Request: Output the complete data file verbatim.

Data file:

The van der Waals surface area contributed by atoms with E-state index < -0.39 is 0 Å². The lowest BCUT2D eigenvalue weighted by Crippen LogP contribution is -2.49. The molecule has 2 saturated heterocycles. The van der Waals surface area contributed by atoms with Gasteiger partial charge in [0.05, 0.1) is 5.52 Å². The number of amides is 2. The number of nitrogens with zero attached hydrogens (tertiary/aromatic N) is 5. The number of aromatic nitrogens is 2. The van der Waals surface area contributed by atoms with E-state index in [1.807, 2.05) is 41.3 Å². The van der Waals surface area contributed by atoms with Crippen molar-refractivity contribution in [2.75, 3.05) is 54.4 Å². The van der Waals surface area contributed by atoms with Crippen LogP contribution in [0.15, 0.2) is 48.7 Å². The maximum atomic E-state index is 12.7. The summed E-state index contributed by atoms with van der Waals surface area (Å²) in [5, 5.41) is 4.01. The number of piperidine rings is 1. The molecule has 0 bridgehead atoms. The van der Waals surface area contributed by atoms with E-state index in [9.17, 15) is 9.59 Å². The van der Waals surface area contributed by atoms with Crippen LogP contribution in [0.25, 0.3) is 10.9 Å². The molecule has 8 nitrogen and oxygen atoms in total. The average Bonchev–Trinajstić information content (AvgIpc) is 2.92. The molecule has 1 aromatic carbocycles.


The van der Waals surface area contributed by atoms with E-state index < -0.39 is 0 Å². The lowest BCUT2D eigenvalue weighted by Crippen LogP contribution is -2.49. The molecule has 2 saturated heterocycles. The van der Waals surface area contributed by atoms with Gasteiger partial charge in [0.05, 0.1) is 5.52 Å². The number of amides is 2. The number of nitrogens with zero attached hydrogens (tertiary/aromatic N) is 5. The number of aromatic nitrogens is 2. The van der Waals surface area contributed by atoms with E-state index in [1.807, 2.05) is 41.3 Å². The van der Waals surface area contributed by atoms with Crippen molar-refractivity contribution in [2.75, 3.05) is 54.4 Å². The van der Waals surface area contributed by atoms with Crippen LogP contribution in [0.15, 0.2) is 48.7 Å². The maximum atomic E-state index is 12.7. The summed E-state index contributed by atoms with van der Waals surface area (Å²) in [5, 5.41) is 4.01. The number of piperidine rings is 1. The molecule has 0 bridgehead atoms. The van der Waals surface area contributed by atoms with E-state index in [9.17, 15) is 9.59 Å². The van der Waals surface area contributed by atoms with Crippen LogP contribution in [0.25, 0.3) is 10.9 Å². The molecule has 8 nitrogen and oxygen atoms in total. The average Bonchev–Trinajstić information content (AvgIpc) is 2.92. The molecule has 1 aromatic carbocycles.